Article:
Every time we have unusual winter happenings, my mind drifts back to the Ingalls family and The Long Winter. Blizzards that shut down the trains. Burning hay when the coal ran out. Grinding wheat in the coffee grinder to make small loaves of bread. Going to bed early and getting up late because they’re wasn’t much else to do. It always makes me thankful I live now, not then.
But the weather incident of the past few days has taken my thoughts in different historical directions. Before the days of TV—or radio--in the days before meteorologists made their findings known to us, how did Texas people cope with such an unusual onslaught? Think about our most recent scenario.
Sunday, January 30. Almost 80 degrees. Spring weather. Not terribly unusual, but definitely welcome. But a hundred years ago, no one warning of a coming cold—with ice and snow. No one encouraging them to stock up the pantry and turn up the heater.
Monday, January 31. More normal temperatures of 50s-60s. Back to “winter” for Texas. But our ancestors went through their day without the warnings of coming sleet, freezing rain, plummeting temperatures.
In the middle of the night, rain and thunder. In the days before media, I’d imagine those who woke to the thud of rain turned over with the thought of cooler temperatures on the way. But can you imagine their surprise at the tink of sleet against glass? The white covering the ground as day dawned with icy temperatures and biting wind.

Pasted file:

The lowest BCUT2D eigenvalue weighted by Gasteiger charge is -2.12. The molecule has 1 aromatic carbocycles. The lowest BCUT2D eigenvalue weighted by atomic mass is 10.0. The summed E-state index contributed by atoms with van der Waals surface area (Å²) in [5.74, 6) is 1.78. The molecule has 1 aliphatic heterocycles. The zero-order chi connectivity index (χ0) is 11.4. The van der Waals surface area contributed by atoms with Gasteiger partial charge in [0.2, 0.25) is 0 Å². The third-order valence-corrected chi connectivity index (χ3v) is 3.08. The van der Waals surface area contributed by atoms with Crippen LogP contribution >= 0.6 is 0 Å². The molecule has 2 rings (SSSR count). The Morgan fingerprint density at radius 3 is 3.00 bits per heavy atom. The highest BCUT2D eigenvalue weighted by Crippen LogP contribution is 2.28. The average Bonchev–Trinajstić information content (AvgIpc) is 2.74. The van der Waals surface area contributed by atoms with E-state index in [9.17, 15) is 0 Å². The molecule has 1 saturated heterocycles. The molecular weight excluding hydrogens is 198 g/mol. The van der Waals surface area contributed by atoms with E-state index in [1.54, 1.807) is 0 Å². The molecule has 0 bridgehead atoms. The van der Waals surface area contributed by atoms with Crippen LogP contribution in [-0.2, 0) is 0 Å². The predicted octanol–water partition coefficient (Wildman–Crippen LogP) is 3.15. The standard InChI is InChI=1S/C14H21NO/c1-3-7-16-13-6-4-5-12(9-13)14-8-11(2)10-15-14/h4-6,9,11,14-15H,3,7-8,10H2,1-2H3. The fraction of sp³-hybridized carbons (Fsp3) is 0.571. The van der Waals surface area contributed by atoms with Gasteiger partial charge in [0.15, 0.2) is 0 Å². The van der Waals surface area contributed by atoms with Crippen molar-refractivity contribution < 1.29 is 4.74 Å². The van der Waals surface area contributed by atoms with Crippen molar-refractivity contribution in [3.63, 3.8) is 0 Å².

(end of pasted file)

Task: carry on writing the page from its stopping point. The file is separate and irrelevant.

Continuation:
What if all the canned goods were still in the cellar? What if your neighbors had gone visiting and asked you to milk their cow—at their farm? And they couldn’t get back for several days? And you had no telephone to call and find out their plans? And what if you were low on firewood or coal because you had no warning? A trip to the outhouse would be fun, wouldn’t it? Or dealing with chamber pots if you chose not to?
Yes, those are the things I thought of as my kids stayed home from school day after day, as my husband built a fire that I was thankful didn’t comprise my only source of heat. As we come out on the other end of this event and get back to our “regular” lives, I reflect on those that came before. But while I love to venture to that past in my reading and my writing, I’m very, very glad I live in the now!
What kinds of events make you wonder about life in the past? How far back does your imagination usually take you? Do you think about things you’ve read in regard to those events or do you wonder about the things you never read about?